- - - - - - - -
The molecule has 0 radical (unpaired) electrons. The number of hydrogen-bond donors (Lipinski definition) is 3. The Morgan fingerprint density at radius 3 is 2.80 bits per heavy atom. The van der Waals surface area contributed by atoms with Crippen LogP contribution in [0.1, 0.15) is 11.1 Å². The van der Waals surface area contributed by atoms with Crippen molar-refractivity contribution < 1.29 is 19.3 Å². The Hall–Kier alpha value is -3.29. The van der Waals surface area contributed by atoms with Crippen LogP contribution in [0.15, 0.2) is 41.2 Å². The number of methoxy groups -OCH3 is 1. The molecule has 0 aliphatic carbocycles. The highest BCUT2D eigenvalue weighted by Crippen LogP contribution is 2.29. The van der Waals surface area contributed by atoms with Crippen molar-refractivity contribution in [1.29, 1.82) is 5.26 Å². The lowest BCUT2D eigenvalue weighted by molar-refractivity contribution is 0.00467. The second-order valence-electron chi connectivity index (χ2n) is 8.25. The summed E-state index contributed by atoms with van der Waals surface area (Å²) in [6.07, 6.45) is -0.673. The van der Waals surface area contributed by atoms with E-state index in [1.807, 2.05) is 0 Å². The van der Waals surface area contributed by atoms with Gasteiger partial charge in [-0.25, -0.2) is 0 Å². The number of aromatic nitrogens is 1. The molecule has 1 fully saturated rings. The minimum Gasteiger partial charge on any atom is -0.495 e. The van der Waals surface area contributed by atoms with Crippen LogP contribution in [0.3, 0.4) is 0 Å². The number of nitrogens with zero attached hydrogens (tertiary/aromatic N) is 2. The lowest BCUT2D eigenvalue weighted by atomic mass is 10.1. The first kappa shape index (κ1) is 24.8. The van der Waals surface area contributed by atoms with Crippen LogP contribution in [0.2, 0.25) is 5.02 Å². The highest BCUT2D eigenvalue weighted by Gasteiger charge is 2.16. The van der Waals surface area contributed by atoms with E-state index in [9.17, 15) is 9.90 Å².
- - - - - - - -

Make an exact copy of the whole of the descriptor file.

The molecule has 0 radical (unpaired) electrons. The number of hydrogen-bond donors (Lipinski definition) is 3. The Morgan fingerprint density at radius 3 is 2.80 bits per heavy atom. The van der Waals surface area contributed by atoms with Crippen LogP contribution in [0.1, 0.15) is 11.1 Å². The van der Waals surface area contributed by atoms with Crippen molar-refractivity contribution < 1.29 is 19.3 Å². The Hall–Kier alpha value is -3.29. The van der Waals surface area contributed by atoms with Crippen LogP contribution in [0.15, 0.2) is 41.2 Å². The number of methoxy groups -OCH3 is 1. The molecule has 0 aliphatic carbocycles. The highest BCUT2D eigenvalue weighted by Crippen LogP contribution is 2.29. The van der Waals surface area contributed by atoms with Crippen molar-refractivity contribution in [1.29, 1.82) is 5.26 Å². The lowest BCUT2D eigenvalue weighted by molar-refractivity contribution is 0.00467. The second-order valence-electron chi connectivity index (χ2n) is 8.25. The summed E-state index contributed by atoms with van der Waals surface area (Å²) in [6.07, 6.45) is -0.673. The van der Waals surface area contributed by atoms with E-state index in [1.807, 2.05) is 0 Å². The van der Waals surface area contributed by atoms with Gasteiger partial charge in [-0.25, -0.2) is 0 Å². The number of aromatic nitrogens is 1. The molecule has 1 fully saturated rings. The minimum Gasteiger partial charge on any atom is -0.495 e. The van der Waals surface area contributed by atoms with Crippen LogP contribution in [0.3, 0.4) is 0 Å². The number of nitrogens with zero attached hydrogens (tertiary/aromatic N) is 2. The lowest BCUT2D eigenvalue weighted by atomic mass is 10.1. The first kappa shape index (κ1) is 24.8. The van der Waals surface area contributed by atoms with Crippen LogP contribution in [0.2, 0.25) is 5.02 Å². The highest BCUT2D eigenvalue weighted by Gasteiger charge is 2.16. The van der Waals surface area contributed by atoms with E-state index in [9.17, 15) is 9.90 Å².